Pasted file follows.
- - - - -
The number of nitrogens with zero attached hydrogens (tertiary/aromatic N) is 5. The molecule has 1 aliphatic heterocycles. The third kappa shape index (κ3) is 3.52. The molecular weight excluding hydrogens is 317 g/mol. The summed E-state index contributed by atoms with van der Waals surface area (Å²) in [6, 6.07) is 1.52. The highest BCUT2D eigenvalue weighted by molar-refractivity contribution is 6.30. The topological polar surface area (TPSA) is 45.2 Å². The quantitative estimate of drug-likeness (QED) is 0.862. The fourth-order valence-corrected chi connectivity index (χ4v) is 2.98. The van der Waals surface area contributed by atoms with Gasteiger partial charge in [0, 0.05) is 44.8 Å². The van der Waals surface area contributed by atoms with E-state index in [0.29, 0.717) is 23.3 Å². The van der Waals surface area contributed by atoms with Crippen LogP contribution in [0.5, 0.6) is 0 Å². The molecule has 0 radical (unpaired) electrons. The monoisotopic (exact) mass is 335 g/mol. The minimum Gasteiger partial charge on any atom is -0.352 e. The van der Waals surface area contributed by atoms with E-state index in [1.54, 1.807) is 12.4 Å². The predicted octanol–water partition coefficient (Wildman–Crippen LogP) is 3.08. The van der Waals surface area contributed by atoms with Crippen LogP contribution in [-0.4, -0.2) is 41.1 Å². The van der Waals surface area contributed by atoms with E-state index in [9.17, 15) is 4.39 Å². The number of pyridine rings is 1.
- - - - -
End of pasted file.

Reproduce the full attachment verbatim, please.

The number of nitrogens with zero attached hydrogens (tertiary/aromatic N) is 5. The molecule has 1 aliphatic heterocycles. The third kappa shape index (κ3) is 3.52. The molecular weight excluding hydrogens is 317 g/mol. The summed E-state index contributed by atoms with van der Waals surface area (Å²) in [6, 6.07) is 1.52. The highest BCUT2D eigenvalue weighted by molar-refractivity contribution is 6.30. The topological polar surface area (TPSA) is 45.2 Å². The quantitative estimate of drug-likeness (QED) is 0.862. The fourth-order valence-corrected chi connectivity index (χ4v) is 2.98. The van der Waals surface area contributed by atoms with Gasteiger partial charge in [0, 0.05) is 44.8 Å². The van der Waals surface area contributed by atoms with E-state index in [0.29, 0.717) is 23.3 Å². The van der Waals surface area contributed by atoms with Crippen LogP contribution in [0.5, 0.6) is 0 Å². The molecule has 0 radical (unpaired) electrons. The monoisotopic (exact) mass is 335 g/mol. The minimum Gasteiger partial charge on any atom is -0.352 e. The van der Waals surface area contributed by atoms with E-state index in [1.54, 1.807) is 12.4 Å². The predicted octanol–water partition coefficient (Wildman–Crippen LogP) is 3.08. The van der Waals surface area contributed by atoms with Crippen LogP contribution in [-0.4, -0.2) is 41.1 Å². The van der Waals surface area contributed by atoms with E-state index in [9.17, 15) is 4.39 Å². The number of pyridine rings is 1.